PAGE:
string itemVal = value as String;
        if (String.IsNullOrWhiteSpace(itemVal))
            return Visibility.Visible;
        else
            return Visibility.Collapsed;
    }

    public object ConvertBack(object value, Type targetType, object parameter, System.Globalization.CultureInfo culture)
    {
        throw new NotImplementedException();
    }
}
<TextBlock Text="{Binding Review}" Visibility="{Binding Review, Converter={StaticResource InvisibilityConverter}}" TextWrapping="Wrap" Style="{StaticResource PhoneTextNormalStyle}" Grid.Column="0" Grid.Row="1" Grid.ColumnSpan="2"/>
<TextBlock Text="(rating only)" Visibility="{Binding Review, Converter={StaticResource VisibilityConverter}}" Foreground="{StaticResource PhoneSubtleBrush}" TextWrapping="Wrap" Style="{StaticResource PhoneTextNormalStyle}" Grid.Column="0" Grid.Row="1" Grid.ColumnSpan="2"/>

 

Now I know one of you clever person is going to tell me I could have just used one :P Let me tell you this:

  1. I thought of it
  2. I could have searched around
  3. Realised no one really cares
  4. Created two converters and got the job done :)
  5. Submitted update and nap time

.

FlipTile, CycleTile and various iterations of #wpdev sdks

As you might have realised, the last few weeks, cineworld app has been my obsession. I started work on WP8 port and then back-ported some changes to WP7 version of the app (its the only one that’s live at the moment so makes sense). So what did I do so far on it (WP7 version) ?

1) Moved to using 50% space when displaying film posters, moved film little on top of the posters, removed the button style that caused me many xaml exceptions on WP8
2) Moved to using good quality images only for ImageTile control.
3) Added background task to download data files and to set Tile images

This is live as we speak and a few people emailed me saying it looks great. Now I am not going to create yet another background task for WP8 version (since I wanted to use Cycle Tile Template for WP8 version of the app.
Microsoft’s own tile related pages show how to support newer tiles for WP7.8 and WP8 even though the app itself is built on WP 7.1 (Mango) sdk

So far I stayed away from temptation of managing image repository on the device. you can see that it gets messy eventually and you have to clean up and what not.. however after implementing basic solution, it started throwing exceptions.. files used for tiles cannot be remote. Bugger.. more work

Step 1): Download image files locally. I have been using AsyncWebClient (Custom wrapper with TaskCompletionSource) exposing awaitable DownloadFile method. Plug that in and download all the files. Its background tasks, I am not really fussed about parallel execution.. just manageable execution (read sync like)

Step 2): For Uri array using relative path and ??? still nothing. More work, a quick search about the net found me a couple of posts for “live tile isolated storage image WP7″ File Path in Isolated File Storage is the one that I first opened and a quick scan reminded me of “isostore” based Uri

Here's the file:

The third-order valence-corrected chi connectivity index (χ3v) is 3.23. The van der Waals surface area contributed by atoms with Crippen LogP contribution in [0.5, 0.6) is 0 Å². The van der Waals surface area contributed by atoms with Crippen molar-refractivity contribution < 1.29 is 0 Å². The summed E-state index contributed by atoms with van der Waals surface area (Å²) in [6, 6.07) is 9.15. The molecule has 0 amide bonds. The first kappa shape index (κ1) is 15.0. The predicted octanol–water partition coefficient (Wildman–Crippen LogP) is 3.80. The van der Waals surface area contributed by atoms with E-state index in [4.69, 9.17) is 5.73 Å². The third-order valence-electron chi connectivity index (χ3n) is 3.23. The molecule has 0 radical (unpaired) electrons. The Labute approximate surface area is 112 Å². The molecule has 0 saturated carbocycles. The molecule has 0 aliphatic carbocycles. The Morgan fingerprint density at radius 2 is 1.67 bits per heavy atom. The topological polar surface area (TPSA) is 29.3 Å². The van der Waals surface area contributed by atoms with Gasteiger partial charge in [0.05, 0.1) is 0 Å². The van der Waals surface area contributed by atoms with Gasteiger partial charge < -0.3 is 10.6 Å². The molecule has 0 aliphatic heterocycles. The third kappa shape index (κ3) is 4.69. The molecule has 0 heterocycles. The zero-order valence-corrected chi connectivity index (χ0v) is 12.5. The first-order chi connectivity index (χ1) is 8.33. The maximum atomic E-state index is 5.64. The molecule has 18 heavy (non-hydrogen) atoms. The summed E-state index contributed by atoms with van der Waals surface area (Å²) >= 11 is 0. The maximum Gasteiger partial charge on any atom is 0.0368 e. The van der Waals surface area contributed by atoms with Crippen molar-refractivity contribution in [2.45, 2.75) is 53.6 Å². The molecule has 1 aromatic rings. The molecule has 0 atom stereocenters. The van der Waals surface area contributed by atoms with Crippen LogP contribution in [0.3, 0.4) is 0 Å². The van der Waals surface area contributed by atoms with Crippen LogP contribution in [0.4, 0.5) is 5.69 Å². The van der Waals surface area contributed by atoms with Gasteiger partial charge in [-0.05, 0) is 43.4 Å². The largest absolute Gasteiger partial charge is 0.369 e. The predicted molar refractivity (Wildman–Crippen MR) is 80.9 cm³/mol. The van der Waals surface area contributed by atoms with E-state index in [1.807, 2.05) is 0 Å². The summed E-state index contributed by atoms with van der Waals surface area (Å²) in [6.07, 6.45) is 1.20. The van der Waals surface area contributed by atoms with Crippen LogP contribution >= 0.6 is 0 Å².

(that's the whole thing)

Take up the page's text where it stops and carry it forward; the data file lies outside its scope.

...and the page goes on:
Step 3): Save all the images to Shell\SharedContent and switch all Uri to use isotore:/Shell/SharedContent/Filename.jpg

The code below will help you create live tiles with new tile templates from WP7.1 (Mango) sdk based project. I will be using the same code for WP8 in coming days since its the same background task

A word to the wise:
* You cannot determine if the template used by Tile is Standard or a new one.
* What I now do is Create a CycleTileData template when user wants to pin (if WP7.8 or WP8) else StandardTileData
* When iterating tiles, I try CycleTileData template and failing that try StandardTileData for update

Code snippets that might help:

Add AppExtra above App element in WMAppManifest.xml file (works for both WP7.8 and WP8)

<AppExtra xmlns="" AppPlatformVersion="8.0">
  <Extra Name="Tiles"/>
</AppExtra>
public async Task DownloadFileAsync(string url, string filename, string folder = null)
{
    // create a web client for downloading the string
    var wc = new WebClient();

    try
    {
        IsolatedStorageFile isf = IsolatedStorageFile.GetUserStoreForApplication();

        string file = (folder == null ? filename : String.Format("{0}/{1}", folder, filename));
                
        using (Stream s = await wc.OpenReadTaskAsync(url))
        {
            using (Stream slocal = isf.OpenFile(file, FileMode.Create))
            {
                s.CopyTo(slocal);
            }
        }
    }
    catch (Exception ex)
    {
        if (1 == 1) // just to check exceptions during debugging. do whatever pleases you
        {
        }
    }
}

//works for both WP7.8 and WP8
private static Version TargetedVersion = new Version(7, 10, 8858);
public static bool IsTargetedVersion { get { return Environment.OSVersion.Version >= TargetedVersion; } }

private static void SetTileBackground(string[] filesToShow, string folder, Random random, ShellTile currentTile)
{
    bool tryFlip = false;

    if (Config.IsTargetedVersion)
    {
        try
        {
            Uri smallimage = new Uri("Images/CycleSmall.png", UriKind.Relative);